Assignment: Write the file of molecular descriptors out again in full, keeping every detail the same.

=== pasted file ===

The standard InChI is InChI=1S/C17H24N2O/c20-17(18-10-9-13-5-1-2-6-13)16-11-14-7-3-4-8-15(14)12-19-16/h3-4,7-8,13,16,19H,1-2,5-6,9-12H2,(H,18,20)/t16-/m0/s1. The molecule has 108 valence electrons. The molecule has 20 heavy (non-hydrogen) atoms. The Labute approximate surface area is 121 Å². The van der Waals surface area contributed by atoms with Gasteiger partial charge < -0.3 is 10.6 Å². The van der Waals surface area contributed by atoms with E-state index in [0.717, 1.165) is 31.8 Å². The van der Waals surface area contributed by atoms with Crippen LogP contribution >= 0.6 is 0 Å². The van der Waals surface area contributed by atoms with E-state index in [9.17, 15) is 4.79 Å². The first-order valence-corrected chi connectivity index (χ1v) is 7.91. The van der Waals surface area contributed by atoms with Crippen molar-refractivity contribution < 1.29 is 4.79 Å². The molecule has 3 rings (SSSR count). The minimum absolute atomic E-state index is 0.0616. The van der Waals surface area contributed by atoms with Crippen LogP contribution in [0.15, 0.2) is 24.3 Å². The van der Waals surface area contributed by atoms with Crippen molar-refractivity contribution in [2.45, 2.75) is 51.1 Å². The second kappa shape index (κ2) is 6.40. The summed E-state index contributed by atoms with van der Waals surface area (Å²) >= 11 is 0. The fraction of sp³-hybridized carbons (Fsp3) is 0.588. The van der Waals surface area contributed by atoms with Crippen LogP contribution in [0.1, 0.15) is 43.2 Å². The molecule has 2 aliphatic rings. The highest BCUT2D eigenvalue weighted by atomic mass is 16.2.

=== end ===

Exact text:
The standard InChI is InChI=1S/C17H24N2O/c20-17(18-10-9-13-5-1-2-6-13)16-11-14-7-3-4-8-15(14)12-19-16/h3-4,7-8,13,16,19H,1-2,5-6,9-12H2,(H,18,20)/t16-/m0/s1. The molecule has 108 valence electrons. The molecule has 20 heavy (non-hydrogen) atoms. The Labute approximate surface area is 121 Å². The van der Waals surface area contributed by atoms with Gasteiger partial charge < -0.3 is 10.6 Å². The van der Waals surface area contributed by atoms with E-state index in [0.717, 1.165) is 31.8 Å². The van der Waals surface area contributed by atoms with Crippen LogP contribution >= 0.6 is 0 Å². The van der Waals surface area contributed by atoms with E-state index in [9.17, 15) is 4.79 Å². The first-order valence-corrected chi connectivity index (χ1v) is 7.91. The van der Waals surface area contributed by atoms with Crippen molar-refractivity contribution < 1.29 is 4.79 Å². The molecule has 3 rings (SSSR count). The minimum absolute atomic E-state index is 0.0616. The van der Waals surface area contributed by atoms with Crippen LogP contribution in [0.15, 0.2) is 24.3 Å². The van der Waals surface area contributed by atoms with Crippen molar-refractivity contribution in [2.45, 2.75) is 51.1 Å². The second kappa shape index (κ2) is 6.40. The summed E-state index contributed by atoms with van der Waals surface area (Å²) >= 11 is 0. The fraction of sp³-hybridized carbons (Fsp3) is 0.588. The van der Waals surface area contributed by atoms with Crippen LogP contribution in [0.1, 0.15) is 43.2 Å². The molecule has 2 aliphatic rings. The highest BCUT2D eigenvalue weighted by atomic mass is 16.2.